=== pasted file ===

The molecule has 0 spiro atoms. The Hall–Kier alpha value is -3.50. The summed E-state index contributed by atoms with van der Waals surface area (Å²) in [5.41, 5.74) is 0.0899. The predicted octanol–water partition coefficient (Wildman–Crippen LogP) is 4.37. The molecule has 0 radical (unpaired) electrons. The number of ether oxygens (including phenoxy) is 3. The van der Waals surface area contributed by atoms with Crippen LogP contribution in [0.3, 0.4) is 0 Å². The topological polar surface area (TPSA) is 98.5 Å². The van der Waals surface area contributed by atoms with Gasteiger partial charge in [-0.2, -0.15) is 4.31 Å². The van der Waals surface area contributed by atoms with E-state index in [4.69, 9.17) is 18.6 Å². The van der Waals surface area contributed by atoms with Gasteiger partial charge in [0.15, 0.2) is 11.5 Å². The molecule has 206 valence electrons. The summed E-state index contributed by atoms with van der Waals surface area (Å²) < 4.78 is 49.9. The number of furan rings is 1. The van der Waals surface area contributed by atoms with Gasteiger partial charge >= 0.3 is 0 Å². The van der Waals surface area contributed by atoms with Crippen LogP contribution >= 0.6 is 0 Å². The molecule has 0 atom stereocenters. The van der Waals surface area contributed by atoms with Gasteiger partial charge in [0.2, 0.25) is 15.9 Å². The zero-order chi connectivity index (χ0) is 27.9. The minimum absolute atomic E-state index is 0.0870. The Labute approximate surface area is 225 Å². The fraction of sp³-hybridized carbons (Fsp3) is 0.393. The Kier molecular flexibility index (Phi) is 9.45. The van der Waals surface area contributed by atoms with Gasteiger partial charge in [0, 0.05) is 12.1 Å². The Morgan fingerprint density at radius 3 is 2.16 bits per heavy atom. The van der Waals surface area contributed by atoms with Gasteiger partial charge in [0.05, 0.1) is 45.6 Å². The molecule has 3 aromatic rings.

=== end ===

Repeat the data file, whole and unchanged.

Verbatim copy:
The molecule has 0 spiro atoms. The Hall–Kier alpha value is -3.50. The summed E-state index contributed by atoms with van der Waals surface area (Å²) in [5.41, 5.74) is 0.0899. The predicted octanol–water partition coefficient (Wildman–Crippen LogP) is 4.37. The molecule has 0 radical (unpaired) electrons. The number of ether oxygens (including phenoxy) is 3. The van der Waals surface area contributed by atoms with Crippen LogP contribution in [0.3, 0.4) is 0 Å². The topological polar surface area (TPSA) is 98.5 Å². The van der Waals surface area contributed by atoms with Gasteiger partial charge in [-0.2, -0.15) is 4.31 Å². The van der Waals surface area contributed by atoms with E-state index in [4.69, 9.17) is 18.6 Å². The van der Waals surface area contributed by atoms with Gasteiger partial charge in [0.15, 0.2) is 11.5 Å². The molecule has 206 valence electrons. The summed E-state index contributed by atoms with van der Waals surface area (Å²) < 4.78 is 49.9. The number of furan rings is 1. The van der Waals surface area contributed by atoms with Gasteiger partial charge >= 0.3 is 0 Å². The van der Waals surface area contributed by atoms with Crippen LogP contribution >= 0.6 is 0 Å². The molecule has 0 atom stereocenters. The van der Waals surface area contributed by atoms with Gasteiger partial charge in [0.2, 0.25) is 15.9 Å². The zero-order chi connectivity index (χ0) is 27.9. The minimum absolute atomic E-state index is 0.0870. The Labute approximate surface area is 225 Å². The fraction of sp³-hybridized carbons (Fsp3) is 0.393. The Kier molecular flexibility index (Phi) is 9.45. The van der Waals surface area contributed by atoms with Gasteiger partial charge in [0, 0.05) is 12.1 Å². The Morgan fingerprint density at radius 3 is 2.16 bits per heavy atom. The van der Waals surface area contributed by atoms with Gasteiger partial charge in [0.05, 0.1) is 45.6 Å². The molecule has 3 aromatic rings.